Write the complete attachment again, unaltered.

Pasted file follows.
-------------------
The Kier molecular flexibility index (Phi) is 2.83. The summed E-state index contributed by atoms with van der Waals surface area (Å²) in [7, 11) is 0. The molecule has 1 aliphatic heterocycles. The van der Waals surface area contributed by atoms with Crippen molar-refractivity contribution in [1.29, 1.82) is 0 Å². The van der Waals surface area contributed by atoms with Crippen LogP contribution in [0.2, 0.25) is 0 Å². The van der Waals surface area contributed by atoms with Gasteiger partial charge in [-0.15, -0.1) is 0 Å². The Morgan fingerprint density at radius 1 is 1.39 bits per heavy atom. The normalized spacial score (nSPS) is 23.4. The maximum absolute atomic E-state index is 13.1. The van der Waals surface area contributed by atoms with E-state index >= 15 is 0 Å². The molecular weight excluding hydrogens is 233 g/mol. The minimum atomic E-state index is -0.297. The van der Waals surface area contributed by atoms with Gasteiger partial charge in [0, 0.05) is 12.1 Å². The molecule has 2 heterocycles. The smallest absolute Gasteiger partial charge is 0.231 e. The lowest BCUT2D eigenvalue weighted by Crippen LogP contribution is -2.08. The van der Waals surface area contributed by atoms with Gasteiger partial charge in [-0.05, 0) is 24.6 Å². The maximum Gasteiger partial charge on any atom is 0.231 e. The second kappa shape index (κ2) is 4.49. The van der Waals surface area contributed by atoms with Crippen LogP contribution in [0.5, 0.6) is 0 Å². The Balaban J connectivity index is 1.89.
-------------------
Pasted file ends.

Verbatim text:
The Kier molecular flexibility index (Phi) is 2.83. The summed E-state index contributed by atoms with van der Waals surface area (Å²) in [7, 11) is 0. The molecule has 1 aliphatic heterocycles. The van der Waals surface area contributed by atoms with Crippen molar-refractivity contribution in [1.29, 1.82) is 0 Å². The van der Waals surface area contributed by atoms with Crippen LogP contribution in [0.2, 0.25) is 0 Å². The van der Waals surface area contributed by atoms with Gasteiger partial charge in [-0.15, -0.1) is 0 Å². The Morgan fingerprint density at radius 1 is 1.39 bits per heavy atom. The normalized spacial score (nSPS) is 23.4. The maximum absolute atomic E-state index is 13.1. The van der Waals surface area contributed by atoms with E-state index >= 15 is 0 Å². The molecular weight excluding hydrogens is 233 g/mol. The minimum atomic E-state index is -0.297. The van der Waals surface area contributed by atoms with Gasteiger partial charge in [0, 0.05) is 12.1 Å². The molecule has 2 heterocycles. The smallest absolute Gasteiger partial charge is 0.231 e. The lowest BCUT2D eigenvalue weighted by Crippen LogP contribution is -2.08. The van der Waals surface area contributed by atoms with Gasteiger partial charge in [-0.05, 0) is 24.6 Å². The maximum Gasteiger partial charge on any atom is 0.231 e. The second kappa shape index (κ2) is 4.49. The van der Waals surface area contributed by atoms with Crippen LogP contribution in [0.5, 0.6) is 0 Å². The Balaban J connectivity index is 1.89.